Still no pitching for the Padres.
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Old 02-21-2019, 12:27 PM
 
Location: Parts Unknown, Northern California
48,564 posts, read 24,115,388 times
Reputation: 21239
Quote:
Originally Posted by Statz2k10 View Post
Bruce Bochy announced this year (2019) is his last year managing. He said that it was something on his mind after the season ended in 2018. Before Farhan became the President of baseball operations.

I have to wonder if he was on the fence of staying or retiring up until this decision to bring in Farhan was made. Then when that happened he knew he wouldn't to be a part of this anymore. Only reason he isn't quitting now is because he's done so much with the Giants & been a part of some great teams. Which still has a core group of guys on the team.

The way the Giants are looking I'd think Bochy is smart enough to know that the chances are not good in 2019 that the Giants would be much of a factor. So why stick around in 2019 if you were planning on leaving after 2019?

Does anybody else think that he might have considered staying around past 2019 but the icing on the cake in terms of leaving was when they hired Farhan?
This season could break several ways for the Giants. One scenario is that they arrive at the trading deadline and are hopelessly out of the race. In such a case I think that Zaidi will be looking to unload some of the contracts which restrain his payroll flexibility for the future. The problem with that is the trading chips aren't that attractive and they are unlikely to bring in any front line prospects.

Buster Posey...signed through 2022 with 93 million still owed. He has been in decline for three straight years. If he should come back from his hip surgery with his power restored, he would become attractive but only to the wealthy clubs who could pay off the contract. In addition, how much longer he will remain a catcher is in doubt. No one is going to want to take on 93 million bucks worth of an aging firstbaseman/DH type.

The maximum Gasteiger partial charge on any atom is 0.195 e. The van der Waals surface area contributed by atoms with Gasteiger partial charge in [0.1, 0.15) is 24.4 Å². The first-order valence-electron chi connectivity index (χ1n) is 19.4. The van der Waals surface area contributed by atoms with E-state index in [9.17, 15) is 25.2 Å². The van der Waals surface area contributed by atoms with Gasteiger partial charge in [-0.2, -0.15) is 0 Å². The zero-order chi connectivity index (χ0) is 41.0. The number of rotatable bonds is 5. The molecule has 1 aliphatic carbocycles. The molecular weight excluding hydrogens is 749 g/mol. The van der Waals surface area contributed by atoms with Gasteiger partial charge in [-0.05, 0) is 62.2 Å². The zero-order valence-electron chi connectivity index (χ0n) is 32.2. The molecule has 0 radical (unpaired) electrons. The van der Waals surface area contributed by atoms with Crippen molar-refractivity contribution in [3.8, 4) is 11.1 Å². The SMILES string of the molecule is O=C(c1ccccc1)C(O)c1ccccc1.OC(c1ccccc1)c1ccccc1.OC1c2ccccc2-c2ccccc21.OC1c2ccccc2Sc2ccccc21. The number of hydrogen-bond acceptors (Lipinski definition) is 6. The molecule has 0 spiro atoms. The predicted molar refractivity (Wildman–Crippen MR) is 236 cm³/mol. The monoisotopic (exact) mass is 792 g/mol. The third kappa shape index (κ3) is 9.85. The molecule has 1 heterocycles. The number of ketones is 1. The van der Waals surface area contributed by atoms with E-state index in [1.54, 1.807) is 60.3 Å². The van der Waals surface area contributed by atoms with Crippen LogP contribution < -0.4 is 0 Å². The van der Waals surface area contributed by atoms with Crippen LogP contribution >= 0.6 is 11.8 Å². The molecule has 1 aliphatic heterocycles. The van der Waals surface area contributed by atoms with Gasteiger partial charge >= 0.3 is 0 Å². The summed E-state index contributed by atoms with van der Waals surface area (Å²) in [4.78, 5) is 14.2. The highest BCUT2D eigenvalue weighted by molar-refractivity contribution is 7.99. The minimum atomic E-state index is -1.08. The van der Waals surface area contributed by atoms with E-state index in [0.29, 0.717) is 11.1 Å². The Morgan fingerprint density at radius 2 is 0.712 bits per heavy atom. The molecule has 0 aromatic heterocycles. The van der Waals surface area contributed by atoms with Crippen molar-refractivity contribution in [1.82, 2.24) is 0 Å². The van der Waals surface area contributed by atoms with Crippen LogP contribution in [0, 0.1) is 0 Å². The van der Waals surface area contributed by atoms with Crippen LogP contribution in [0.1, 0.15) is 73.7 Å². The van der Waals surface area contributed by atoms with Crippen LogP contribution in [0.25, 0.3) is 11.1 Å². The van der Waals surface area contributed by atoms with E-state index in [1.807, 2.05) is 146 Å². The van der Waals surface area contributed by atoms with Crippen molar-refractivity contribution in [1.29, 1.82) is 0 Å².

Madison Bumgarner....in walk year of contract.Bumgarner is in the process of the transition from flamethrower to soft tosser who fools the hitters. He missed big chunks of the last two seasons with freak injuries and how he will do this season is unknown at the moment. If he is pitching well at the break, the team could unload him to a contender, but since it would just be for two months, the return won't be that great.

Brandon Belt...signed through 2021 with 51.6 million still owing. Useful player with good on base skills, but plays a power position and has a unattractive history of injuries which have allowed him to play a full season only once. A contending club in need of help at firstbase will be put off by having the remaining two seasons to pay.

Brandon Crawford...32 years old and in decline. (WARs since 2014...3.3, 5.3, 4.9, 2.2, 2.6) Owed 45 million through 2021. Should he bounce back to his 2015/2016 level of play, he would be an attractive pickup, he remains an excellent defender if no longer a Gold Glover. If he continues to decline, the 45 million will be off putting.

Evan Longoria....terrible contract, four more years through his age 37 season. He is in serious decline and I can't imagine him being unloaded unless the Giants agree to pay most of his salary.

Johnny Cueto....another impossible contract, owed 87 million through 2022. Had TJ surgery last season and will not be pitching at all in 2019. Zero trade value.